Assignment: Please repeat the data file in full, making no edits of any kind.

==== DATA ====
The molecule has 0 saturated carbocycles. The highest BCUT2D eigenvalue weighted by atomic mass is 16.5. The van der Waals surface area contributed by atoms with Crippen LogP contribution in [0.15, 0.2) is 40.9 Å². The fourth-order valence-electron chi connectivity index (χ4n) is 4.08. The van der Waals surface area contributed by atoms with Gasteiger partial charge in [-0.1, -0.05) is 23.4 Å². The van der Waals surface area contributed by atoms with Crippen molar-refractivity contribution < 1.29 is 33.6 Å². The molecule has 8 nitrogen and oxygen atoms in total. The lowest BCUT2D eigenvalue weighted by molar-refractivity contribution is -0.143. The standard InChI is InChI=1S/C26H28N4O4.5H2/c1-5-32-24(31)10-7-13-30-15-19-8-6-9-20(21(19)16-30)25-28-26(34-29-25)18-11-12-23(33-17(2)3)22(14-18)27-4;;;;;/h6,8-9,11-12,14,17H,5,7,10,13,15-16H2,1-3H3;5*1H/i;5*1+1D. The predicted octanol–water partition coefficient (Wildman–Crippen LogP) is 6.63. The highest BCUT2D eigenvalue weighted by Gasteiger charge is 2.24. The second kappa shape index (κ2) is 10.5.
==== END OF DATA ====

The molecule has 0 saturated carbocycles. The highest BCUT2D eigenvalue weighted by atomic mass is 16.5. The van der Waals surface area contributed by atoms with Crippen LogP contribution in [0.15, 0.2) is 40.9 Å². The fourth-order valence-electron chi connectivity index (χ4n) is 4.08. The van der Waals surface area contributed by atoms with Gasteiger partial charge in [-0.1, -0.05) is 23.4 Å². The van der Waals surface area contributed by atoms with Crippen molar-refractivity contribution < 1.29 is 33.6 Å². The molecule has 8 nitrogen and oxygen atoms in total. The lowest BCUT2D eigenvalue weighted by molar-refractivity contribution is -0.143. The standard InChI is InChI=1S/C26H28N4O4.5H2/c1-5-32-24(31)10-7-13-30-15-19-8-6-9-20(21(19)16-30)25-28-26(34-29-25)18-11-12-23(33-17(2)3)22(14-18)27-4;;;;;/h6,8-9,11-12,14,17H,5,7,10,13,15-16H2,1-3H3;5*1H/i;5*1+1D. The predicted octanol–water partition coefficient (Wildman–Crippen LogP) is 6.63. The highest BCUT2D eigenvalue weighted by Gasteiger charge is 2.24. The second kappa shape index (κ2) is 10.5.